“It was a spring without voices.”
Rachel Carson, Silent Spring
2020 has brought a different kind of silent spring than Rachel Carson warned us of nearly 60 years ago; one in which human-made sounds, rather than birdsongs, have drastically diminished because of pandemic-induced social distancing. Without the noise created by all of our busy-ness filling the air, quiet has descended upon many parts of the world. At times, the new silence has been understandably uncomfortable—we are social creatures, after all—but “stay at home” orders have also provided us with the quietude to reflect on what truly matters.
At Wild Hope we’ve been thinking a lot about the parallels between Carson’s silent spring and today’s. Carson foretold a future in which humans would destroy life on Earth. She asserted that our overuse of toxic pesticides and herbicides to control insects and weeds was killing wildlife in such huge numbers we were driving them to extinction. Her vision compelled President John F. Kennedy to launch investigations into agricultural chemicals, which eventually led to stricter regulations. Today, we are facing another wildlife crisis, one that threatens to destroy us, too.
Pandora’s Box of Zoonoses
The international trade in wildlife for food, medicine, pets and luxury goods has opened a Pandora’s box of zoonoses—infectious, and sometimes deadly, diseases that can pass between animals and humans. They can be caused by a bacteria, parasite, fungus, or a virus like SARS-CoV-2, which causes COVID-19. And the routes of transmission are varied and complicated. In the case of COVID-19, we are learning that the culprit, coronavirus, may or may not have evolved in a pangolin, or a horseshoe bat;
or it may have first developed in a bat, skipped to a pangolin, and then jumped to a human at a so-called “wet market” in Wuhan, China. Scientists don’t know definitively, yet, how COVID-19 came into existence, but what’s certain is that the pangolin and the bat aren’t to blame: We are.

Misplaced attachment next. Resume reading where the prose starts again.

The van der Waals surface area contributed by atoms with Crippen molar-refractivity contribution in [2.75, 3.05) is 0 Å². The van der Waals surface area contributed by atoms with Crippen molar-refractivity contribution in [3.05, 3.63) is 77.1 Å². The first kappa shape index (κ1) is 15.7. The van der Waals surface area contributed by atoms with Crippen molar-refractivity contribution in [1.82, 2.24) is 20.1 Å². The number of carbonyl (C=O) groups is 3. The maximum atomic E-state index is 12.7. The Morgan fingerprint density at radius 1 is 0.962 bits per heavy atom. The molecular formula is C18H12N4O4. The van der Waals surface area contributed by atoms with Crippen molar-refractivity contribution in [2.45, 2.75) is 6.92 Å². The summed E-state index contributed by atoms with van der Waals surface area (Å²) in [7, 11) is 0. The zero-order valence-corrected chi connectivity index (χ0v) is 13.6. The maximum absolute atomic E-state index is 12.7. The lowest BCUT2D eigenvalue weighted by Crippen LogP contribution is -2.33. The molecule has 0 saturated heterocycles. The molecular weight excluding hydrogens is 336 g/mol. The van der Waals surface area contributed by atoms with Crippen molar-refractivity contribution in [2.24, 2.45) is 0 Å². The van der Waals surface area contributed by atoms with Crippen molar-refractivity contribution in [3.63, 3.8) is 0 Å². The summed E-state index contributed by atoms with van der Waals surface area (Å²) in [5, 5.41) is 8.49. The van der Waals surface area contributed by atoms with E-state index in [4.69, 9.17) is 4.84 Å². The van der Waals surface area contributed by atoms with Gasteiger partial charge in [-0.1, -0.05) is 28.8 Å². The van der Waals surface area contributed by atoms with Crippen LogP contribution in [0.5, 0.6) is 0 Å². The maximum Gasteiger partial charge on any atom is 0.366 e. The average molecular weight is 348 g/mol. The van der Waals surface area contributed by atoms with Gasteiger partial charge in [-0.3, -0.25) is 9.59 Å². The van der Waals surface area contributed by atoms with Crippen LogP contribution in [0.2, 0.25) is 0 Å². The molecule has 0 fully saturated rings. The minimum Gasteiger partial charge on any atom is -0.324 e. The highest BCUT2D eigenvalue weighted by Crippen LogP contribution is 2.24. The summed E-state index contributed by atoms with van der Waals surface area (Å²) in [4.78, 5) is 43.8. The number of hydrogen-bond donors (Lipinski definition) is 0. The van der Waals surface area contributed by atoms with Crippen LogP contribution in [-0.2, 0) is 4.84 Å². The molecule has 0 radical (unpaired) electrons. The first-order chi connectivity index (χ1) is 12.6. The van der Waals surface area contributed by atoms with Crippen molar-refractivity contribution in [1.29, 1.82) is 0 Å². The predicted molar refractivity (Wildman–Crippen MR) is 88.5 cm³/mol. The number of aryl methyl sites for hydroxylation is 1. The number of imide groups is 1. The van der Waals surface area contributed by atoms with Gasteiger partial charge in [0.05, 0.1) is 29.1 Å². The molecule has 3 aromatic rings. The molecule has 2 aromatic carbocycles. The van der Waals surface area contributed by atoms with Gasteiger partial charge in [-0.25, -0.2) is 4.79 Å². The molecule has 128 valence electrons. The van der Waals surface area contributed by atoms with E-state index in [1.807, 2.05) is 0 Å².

Humans created the conditions for the coronavirus to make its leap from animals to us. Wet markets, like the one in Wuhan, where captive domestic and wild animals are crammed into cages stacked on top of each other, making it possible for viruses to slip from one species to another, aren’t the only sources of zoonoses. We were shocked to learn that the US accounts for an estimated 20% of the global wildlife market. We import on the order of 225 million live animals annually and 800 million wildlife specimens, according to the Center for Biological Diversity.
Therein lies plenty of opportunity for zoonoses to spread.
And the burden is on us
to prevent it from happening.
You may think there’s nothing you can do about wildlife trafficking, but there is. In addition to learning more about it and sharing what you learn with others, you can support organizations like the Center for Biological Diversity in their efforts to use US and international laws to end the global trade in wildlife. The Center is working to get the pangolin listed as endangered under the US Endangered Species Act so that it becomes illegal to sell pangolin products in this country. Unregulated Internet commerce makes it possible for traffickers to sell wildlife and products made from them online, so if you see something, report it to endwildlifetraffickingonline.org/report
and they will investigate.
Let’s do these things and make this the last silent spring our children will know.
Be The Hope
KATHRYN ARNOLD AND JANE PALECEK
© leonard joseph